I was fooling around with the Label control in Visual Studio and I wanted the next few words to be on the 2nd line of the Label control. \n is a newline character and I expected that adding that one to the Label’s Text property, the newline would take effect. Turns out the slash and n appears as is if you do it in Visual Studio’s property box. To have a newline working in a Label Control, you would have to do it programatically. Then your \n will work.
This may hold true with other controls. If your newline character will not work when you add it within Visual Studio’s property box, try adding it programatically. I am sure it will work.
MessageBox in C# is supposed to be modal. At least that was what I expected. However, upon using it, it does not center itself against the parent container. Rather, it positions itself at the center of the screen. So if your parent container would be moved to the lower right, the MessageBox will still appear at the center no matter what. Luckily, somebody from CodeProject saved us the trouble of having to create a custom class to make this work. His custom class wraps the MessageBox class into a new class name called MsgBox but with the same constructors and usage.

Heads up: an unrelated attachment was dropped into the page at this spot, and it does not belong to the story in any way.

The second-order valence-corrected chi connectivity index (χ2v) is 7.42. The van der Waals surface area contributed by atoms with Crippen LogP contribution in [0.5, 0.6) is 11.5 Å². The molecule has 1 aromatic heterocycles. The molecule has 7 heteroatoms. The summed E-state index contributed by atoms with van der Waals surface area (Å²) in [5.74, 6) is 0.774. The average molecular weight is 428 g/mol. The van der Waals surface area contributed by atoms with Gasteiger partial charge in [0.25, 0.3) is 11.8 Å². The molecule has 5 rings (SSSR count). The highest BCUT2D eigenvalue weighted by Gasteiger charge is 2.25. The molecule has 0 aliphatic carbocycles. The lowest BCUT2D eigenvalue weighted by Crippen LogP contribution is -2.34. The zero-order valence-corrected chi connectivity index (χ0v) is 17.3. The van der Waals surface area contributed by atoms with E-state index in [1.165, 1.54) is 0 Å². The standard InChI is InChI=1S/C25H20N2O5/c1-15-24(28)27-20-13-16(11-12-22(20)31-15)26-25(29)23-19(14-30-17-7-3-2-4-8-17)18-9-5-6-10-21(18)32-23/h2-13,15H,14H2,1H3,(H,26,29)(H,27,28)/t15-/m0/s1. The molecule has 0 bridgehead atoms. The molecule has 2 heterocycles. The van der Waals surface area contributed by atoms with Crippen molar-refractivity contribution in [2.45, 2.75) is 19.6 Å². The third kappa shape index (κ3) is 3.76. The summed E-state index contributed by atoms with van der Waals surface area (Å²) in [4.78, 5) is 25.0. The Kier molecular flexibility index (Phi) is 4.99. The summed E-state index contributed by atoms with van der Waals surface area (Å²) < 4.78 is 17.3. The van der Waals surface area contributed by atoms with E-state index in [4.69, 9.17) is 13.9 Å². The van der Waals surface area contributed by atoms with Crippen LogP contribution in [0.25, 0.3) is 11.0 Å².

Pretty nifty. Since this saved me time and trouble of having to create one for myself . You can check the article here.
When you create an application, it makes more sense to keep your images in your library as resources so that they also get packaged when you decide to go to production with your application. Loading an image resource (image file that was imported from the file system to your project and can be found under the Resources tree item) can be done using Properties.Resources.?
The ? would be the name of the resource image that is part of your resources. Visual Studio’s intellisense can easily show you the list of resources once you type Properties.Resources. .